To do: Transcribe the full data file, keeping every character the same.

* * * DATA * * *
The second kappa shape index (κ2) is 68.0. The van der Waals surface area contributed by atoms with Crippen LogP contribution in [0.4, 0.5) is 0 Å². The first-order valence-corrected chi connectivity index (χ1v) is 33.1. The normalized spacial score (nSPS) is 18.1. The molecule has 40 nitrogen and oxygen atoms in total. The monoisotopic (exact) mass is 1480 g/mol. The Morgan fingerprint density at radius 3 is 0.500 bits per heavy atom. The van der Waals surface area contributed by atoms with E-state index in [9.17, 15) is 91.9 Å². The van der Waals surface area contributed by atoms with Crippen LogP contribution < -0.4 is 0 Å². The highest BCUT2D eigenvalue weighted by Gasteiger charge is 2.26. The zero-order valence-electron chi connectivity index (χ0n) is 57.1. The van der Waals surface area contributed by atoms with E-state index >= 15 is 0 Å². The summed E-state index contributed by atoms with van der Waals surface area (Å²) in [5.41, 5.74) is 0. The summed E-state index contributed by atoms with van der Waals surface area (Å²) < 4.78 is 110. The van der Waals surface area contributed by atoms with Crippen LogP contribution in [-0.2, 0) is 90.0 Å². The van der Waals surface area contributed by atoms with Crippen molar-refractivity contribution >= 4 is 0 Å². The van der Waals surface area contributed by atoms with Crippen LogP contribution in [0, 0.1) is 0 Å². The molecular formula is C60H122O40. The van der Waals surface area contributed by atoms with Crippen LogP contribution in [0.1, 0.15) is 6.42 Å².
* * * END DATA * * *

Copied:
The second kappa shape index (κ2) is 68.0. The van der Waals surface area contributed by atoms with Crippen LogP contribution in [0.4, 0.5) is 0 Å². The first-order valence-corrected chi connectivity index (χ1v) is 33.1. The normalized spacial score (nSPS) is 18.1. The molecule has 40 nitrogen and oxygen atoms in total. The monoisotopic (exact) mass is 1480 g/mol. The Morgan fingerprint density at radius 3 is 0.500 bits per heavy atom. The van der Waals surface area contributed by atoms with E-state index in [9.17, 15) is 91.9 Å². The van der Waals surface area contributed by atoms with Crippen LogP contribution < -0.4 is 0 Å². The highest BCUT2D eigenvalue weighted by Gasteiger charge is 2.26. The zero-order valence-electron chi connectivity index (χ0n) is 57.1. The van der Waals surface area contributed by atoms with E-state index >= 15 is 0 Å². The summed E-state index contributed by atoms with van der Waals surface area (Å²) in [5.41, 5.74) is 0. The summed E-state index contributed by atoms with van der Waals surface area (Å²) < 4.78 is 110. The van der Waals surface area contributed by atoms with Crippen LogP contribution in [-0.2, 0) is 90.0 Å². The van der Waals surface area contributed by atoms with Crippen molar-refractivity contribution >= 4 is 0 Å². The van der Waals surface area contributed by atoms with Crippen LogP contribution in [0, 0.1) is 0 Å². The molecular formula is C60H122O40. The van der Waals surface area contributed by atoms with Crippen LogP contribution in [0.1, 0.15) is 6.42 Å².